Q. You offer motivational speaking – what is the typical focus of these talks?
Walking the Amazon surprisingly. Its just a no-nonsense story of setting out to do something that everybody thought impossible and, bit by bit, proving them wrong. So many people told me I would die and I didn’t. It’s about the struggles, the failures, the lessons and the elation of finally getting to the Atlantic alive and well – if a bit battered and bruised. It’s light-hearted and I’m very open about all the times I messed up. There’s no whooping or motivational messages imparted as such – I let people take what they want from what I did without patronizing them like that.
Q. “Cho” was an integral part of your Amazon journey – it has been more than 2 years since you both completed the journey – tell us what he is doing now?
I’m funding him whilst he completes an English language course in Lima. He lived over here in England with my mum for a bit and played rugby for my local team. He had an amazing time and was well looked after by everyone over here. He wants to return so I’m trying to get his language to a level that he can get a place at a college in the UK.
Q. While it is going to be hard to top a 2+ year walk across the Amazon, what are some of your upcoming adventures?
He he. Can’t say – sorry. (Ed has been working on a Discovery Channel project – look for this soon!)
Q. Since you currently call London home – what are some of your favorite places to visit in the city.
I like the pubs and fish and chip shops of Waterloo, the nice restaurants of the King’s Road, and the space and beauty of Richmond Park. I’m not really a city person but I like to eat well and have a comfortable time between trips because you appreciate nice things so much more. Life is now very centered around family which is what I’ve always wanted.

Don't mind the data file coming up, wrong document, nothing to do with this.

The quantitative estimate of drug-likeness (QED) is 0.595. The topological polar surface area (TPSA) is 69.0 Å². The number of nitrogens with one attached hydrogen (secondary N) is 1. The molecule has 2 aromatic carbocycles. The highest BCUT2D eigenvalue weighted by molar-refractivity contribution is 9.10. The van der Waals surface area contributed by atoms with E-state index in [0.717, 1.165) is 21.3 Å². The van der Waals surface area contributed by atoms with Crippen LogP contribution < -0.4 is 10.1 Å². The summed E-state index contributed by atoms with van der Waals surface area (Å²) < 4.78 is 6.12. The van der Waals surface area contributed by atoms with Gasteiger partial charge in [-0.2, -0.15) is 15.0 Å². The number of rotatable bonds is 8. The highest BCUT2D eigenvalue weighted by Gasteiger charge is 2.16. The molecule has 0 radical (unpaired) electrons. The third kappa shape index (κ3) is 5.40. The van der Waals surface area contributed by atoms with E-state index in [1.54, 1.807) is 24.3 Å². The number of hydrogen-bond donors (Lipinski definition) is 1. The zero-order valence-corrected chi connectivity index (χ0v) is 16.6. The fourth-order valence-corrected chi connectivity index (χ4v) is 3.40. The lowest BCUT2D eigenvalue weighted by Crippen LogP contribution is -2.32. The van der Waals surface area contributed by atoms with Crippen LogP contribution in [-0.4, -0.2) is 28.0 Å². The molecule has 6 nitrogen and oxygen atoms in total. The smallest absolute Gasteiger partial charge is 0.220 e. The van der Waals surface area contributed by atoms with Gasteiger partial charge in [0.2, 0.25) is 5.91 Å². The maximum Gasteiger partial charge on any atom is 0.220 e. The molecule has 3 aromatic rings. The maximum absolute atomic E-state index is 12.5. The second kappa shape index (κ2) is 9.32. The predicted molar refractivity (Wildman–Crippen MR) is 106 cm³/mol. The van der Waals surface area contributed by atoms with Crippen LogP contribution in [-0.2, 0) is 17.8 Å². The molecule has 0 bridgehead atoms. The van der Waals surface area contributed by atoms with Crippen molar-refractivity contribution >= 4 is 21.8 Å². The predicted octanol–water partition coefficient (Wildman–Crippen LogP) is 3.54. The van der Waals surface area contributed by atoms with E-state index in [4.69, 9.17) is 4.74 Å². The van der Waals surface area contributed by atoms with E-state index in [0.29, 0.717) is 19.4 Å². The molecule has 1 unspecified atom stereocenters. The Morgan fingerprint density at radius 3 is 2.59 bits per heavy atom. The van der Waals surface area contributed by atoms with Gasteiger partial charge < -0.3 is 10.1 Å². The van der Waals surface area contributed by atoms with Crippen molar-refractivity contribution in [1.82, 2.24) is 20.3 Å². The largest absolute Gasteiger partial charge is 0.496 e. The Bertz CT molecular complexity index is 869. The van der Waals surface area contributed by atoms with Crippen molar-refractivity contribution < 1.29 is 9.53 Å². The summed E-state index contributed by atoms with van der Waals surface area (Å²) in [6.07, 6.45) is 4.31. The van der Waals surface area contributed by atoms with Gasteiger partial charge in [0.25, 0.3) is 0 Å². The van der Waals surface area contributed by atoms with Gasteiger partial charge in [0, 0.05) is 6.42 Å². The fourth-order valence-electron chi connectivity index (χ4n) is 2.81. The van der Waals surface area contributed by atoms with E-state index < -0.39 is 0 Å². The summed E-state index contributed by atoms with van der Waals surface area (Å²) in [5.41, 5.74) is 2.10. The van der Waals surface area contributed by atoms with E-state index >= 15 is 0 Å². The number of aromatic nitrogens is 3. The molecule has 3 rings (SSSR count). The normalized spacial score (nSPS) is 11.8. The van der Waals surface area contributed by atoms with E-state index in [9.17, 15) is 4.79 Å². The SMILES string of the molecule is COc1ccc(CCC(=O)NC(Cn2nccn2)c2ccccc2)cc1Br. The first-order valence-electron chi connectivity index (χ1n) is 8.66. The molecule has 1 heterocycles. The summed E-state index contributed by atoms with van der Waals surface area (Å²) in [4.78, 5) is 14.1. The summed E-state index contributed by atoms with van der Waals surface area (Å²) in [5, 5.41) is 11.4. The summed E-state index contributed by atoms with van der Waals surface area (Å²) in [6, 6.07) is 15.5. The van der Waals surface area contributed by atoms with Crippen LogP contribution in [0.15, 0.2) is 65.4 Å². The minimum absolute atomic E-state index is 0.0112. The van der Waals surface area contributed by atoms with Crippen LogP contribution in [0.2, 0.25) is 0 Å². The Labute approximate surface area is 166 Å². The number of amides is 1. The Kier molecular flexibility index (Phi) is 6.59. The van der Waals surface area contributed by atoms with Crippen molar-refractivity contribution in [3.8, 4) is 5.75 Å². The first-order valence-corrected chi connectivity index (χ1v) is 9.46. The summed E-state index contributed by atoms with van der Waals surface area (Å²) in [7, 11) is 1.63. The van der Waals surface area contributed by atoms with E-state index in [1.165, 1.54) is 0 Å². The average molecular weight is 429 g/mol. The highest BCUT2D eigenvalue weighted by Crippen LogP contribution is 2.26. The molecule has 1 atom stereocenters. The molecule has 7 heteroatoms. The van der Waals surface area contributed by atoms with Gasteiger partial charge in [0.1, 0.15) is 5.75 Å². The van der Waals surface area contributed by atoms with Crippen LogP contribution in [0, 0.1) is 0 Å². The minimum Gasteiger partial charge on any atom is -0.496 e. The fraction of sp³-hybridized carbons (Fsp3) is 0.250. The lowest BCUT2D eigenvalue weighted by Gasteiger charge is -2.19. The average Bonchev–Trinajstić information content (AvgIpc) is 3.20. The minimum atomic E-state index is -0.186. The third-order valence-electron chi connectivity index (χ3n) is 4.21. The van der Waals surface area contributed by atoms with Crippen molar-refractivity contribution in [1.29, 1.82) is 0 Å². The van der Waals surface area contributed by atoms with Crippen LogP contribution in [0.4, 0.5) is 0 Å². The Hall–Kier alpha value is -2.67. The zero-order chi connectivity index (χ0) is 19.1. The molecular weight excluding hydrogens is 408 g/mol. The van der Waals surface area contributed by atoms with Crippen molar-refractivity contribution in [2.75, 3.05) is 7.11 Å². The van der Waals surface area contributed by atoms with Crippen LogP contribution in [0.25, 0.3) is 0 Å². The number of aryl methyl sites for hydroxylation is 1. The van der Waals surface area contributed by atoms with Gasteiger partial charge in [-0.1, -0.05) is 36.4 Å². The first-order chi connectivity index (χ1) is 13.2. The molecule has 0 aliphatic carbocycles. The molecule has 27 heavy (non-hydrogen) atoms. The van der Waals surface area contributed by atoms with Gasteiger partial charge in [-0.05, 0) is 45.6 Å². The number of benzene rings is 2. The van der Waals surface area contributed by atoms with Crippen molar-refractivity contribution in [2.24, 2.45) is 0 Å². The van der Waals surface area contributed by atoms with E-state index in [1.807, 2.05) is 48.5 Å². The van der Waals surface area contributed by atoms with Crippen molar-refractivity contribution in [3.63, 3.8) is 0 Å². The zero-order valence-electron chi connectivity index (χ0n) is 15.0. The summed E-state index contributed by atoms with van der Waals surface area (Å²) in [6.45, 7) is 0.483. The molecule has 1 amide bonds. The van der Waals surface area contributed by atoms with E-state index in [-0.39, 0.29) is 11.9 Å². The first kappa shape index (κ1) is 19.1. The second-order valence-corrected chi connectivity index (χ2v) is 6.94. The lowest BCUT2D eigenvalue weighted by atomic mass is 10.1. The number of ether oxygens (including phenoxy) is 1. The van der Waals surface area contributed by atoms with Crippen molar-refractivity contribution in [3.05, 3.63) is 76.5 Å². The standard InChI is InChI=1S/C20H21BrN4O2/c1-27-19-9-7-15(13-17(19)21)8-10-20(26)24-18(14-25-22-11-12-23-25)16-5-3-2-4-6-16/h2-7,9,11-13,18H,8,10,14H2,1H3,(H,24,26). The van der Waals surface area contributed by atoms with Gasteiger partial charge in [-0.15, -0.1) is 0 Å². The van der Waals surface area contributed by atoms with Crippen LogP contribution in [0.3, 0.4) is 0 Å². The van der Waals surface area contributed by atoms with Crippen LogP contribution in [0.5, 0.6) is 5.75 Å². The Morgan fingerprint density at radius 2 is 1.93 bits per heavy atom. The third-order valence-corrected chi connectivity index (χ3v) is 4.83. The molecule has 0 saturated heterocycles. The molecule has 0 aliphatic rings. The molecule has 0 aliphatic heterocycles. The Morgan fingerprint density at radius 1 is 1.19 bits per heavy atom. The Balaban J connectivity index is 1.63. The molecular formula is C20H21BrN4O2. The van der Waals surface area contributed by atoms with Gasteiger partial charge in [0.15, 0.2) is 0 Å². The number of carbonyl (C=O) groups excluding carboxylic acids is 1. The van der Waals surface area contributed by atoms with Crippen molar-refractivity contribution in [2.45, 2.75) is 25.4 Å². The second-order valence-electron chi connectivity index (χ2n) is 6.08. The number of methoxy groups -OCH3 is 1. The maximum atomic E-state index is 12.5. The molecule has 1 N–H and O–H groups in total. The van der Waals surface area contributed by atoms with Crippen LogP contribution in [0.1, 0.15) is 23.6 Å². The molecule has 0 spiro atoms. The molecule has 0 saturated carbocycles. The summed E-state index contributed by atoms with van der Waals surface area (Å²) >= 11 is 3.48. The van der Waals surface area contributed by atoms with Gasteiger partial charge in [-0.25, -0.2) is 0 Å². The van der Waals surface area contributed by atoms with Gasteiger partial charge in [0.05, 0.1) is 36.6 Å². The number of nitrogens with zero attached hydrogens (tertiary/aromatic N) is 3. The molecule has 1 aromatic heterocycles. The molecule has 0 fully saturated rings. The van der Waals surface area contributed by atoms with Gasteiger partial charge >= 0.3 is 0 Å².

- and are there any recommendations you can make for first time visitors?
Hey I’m not a big fan of the tourist sights – Big Ben, the London Eye etc. But London is architecturally beautiful so I would give myself enough time to just wander the streets and soak up the sights and smells of the city. Lots of London is still privately owned and quirky – I would avoid the more obvious destinations like Oxford St or Leicester Sq and head down smaller back streets to explore. Well I would say that wouldn’t I?…
Ed Stafford started running worldwide expeditions after retiring from the British army in 2002. He worked with the U.N. in Afghanistan to assist with the country’s first-ever presidential elections. Stafford is currently working with Discovery Channel on a new project. He lives in London.
In April 2008, Ed Stafford embarked on a journey to become the first person to walk the entire length of the Amazon River. In what was supposed to be a year long journey, Stafford followed the Amazon River from its known source in the Peruvian Andes to its end off the coast of Brazil 860 days later. Visit: www.walkingtheamazon.com and www.edstafford.org and read our review of his book here.